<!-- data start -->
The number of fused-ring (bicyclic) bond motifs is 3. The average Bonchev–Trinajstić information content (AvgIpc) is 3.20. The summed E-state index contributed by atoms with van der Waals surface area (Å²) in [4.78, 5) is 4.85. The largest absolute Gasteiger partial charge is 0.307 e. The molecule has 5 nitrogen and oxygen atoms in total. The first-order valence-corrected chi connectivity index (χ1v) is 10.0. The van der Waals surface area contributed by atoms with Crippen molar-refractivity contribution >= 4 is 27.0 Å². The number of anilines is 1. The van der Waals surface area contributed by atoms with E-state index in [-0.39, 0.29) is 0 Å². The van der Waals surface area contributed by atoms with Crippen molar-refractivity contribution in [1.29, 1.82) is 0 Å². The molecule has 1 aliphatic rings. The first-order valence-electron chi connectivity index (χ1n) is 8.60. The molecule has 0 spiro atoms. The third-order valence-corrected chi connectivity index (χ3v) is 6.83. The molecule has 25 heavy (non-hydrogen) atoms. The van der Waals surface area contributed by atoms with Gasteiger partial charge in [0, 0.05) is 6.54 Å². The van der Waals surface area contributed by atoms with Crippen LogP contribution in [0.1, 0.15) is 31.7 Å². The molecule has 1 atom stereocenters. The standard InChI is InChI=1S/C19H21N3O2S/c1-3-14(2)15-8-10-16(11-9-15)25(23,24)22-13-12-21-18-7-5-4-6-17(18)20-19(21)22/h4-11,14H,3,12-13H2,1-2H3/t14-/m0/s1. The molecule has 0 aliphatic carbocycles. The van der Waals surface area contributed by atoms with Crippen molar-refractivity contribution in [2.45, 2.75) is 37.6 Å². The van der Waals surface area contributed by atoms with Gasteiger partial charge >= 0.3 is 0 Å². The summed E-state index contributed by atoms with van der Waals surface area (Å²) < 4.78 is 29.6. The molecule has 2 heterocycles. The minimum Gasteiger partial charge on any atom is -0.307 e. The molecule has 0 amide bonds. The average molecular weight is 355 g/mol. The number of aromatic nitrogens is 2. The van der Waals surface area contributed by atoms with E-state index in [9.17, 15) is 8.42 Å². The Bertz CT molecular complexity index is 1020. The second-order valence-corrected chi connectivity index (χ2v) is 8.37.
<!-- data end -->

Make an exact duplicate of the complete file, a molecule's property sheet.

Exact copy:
The number of fused-ring (bicyclic) bond motifs is 3. The average Bonchev–Trinajstić information content (AvgIpc) is 3.20. The summed E-state index contributed by atoms with van der Waals surface area (Å²) in [4.78, 5) is 4.85. The largest absolute Gasteiger partial charge is 0.307 e. The molecule has 5 nitrogen and oxygen atoms in total. The first-order valence-corrected chi connectivity index (χ1v) is 10.0. The van der Waals surface area contributed by atoms with Crippen molar-refractivity contribution >= 4 is 27.0 Å². The number of anilines is 1. The van der Waals surface area contributed by atoms with E-state index in [-0.39, 0.29) is 0 Å². The van der Waals surface area contributed by atoms with Crippen molar-refractivity contribution in [1.29, 1.82) is 0 Å². The molecule has 1 aliphatic rings. The first-order valence-electron chi connectivity index (χ1n) is 8.60. The molecule has 0 spiro atoms. The third-order valence-corrected chi connectivity index (χ3v) is 6.83. The molecule has 25 heavy (non-hydrogen) atoms. The van der Waals surface area contributed by atoms with Gasteiger partial charge in [0, 0.05) is 6.54 Å². The van der Waals surface area contributed by atoms with Crippen LogP contribution in [0.1, 0.15) is 31.7 Å². The molecule has 1 atom stereocenters. The standard InChI is InChI=1S/C19H21N3O2S/c1-3-14(2)15-8-10-16(11-9-15)25(23,24)22-13-12-21-18-7-5-4-6-17(18)20-19(21)22/h4-11,14H,3,12-13H2,1-2H3/t14-/m0/s1. The molecule has 0 aliphatic carbocycles. The van der Waals surface area contributed by atoms with Crippen molar-refractivity contribution in [2.45, 2.75) is 37.6 Å². The van der Waals surface area contributed by atoms with Gasteiger partial charge >= 0.3 is 0 Å². The summed E-state index contributed by atoms with van der Waals surface area (Å²) < 4.78 is 29.6. The molecule has 2 heterocycles. The minimum Gasteiger partial charge on any atom is -0.307 e. The molecule has 0 amide bonds. The average molecular weight is 355 g/mol. The number of aromatic nitrogens is 2. The van der Waals surface area contributed by atoms with E-state index in [9.17, 15) is 8.42 Å². The Bertz CT molecular complexity index is 1020. The second-order valence-corrected chi connectivity index (χ2v) is 8.37.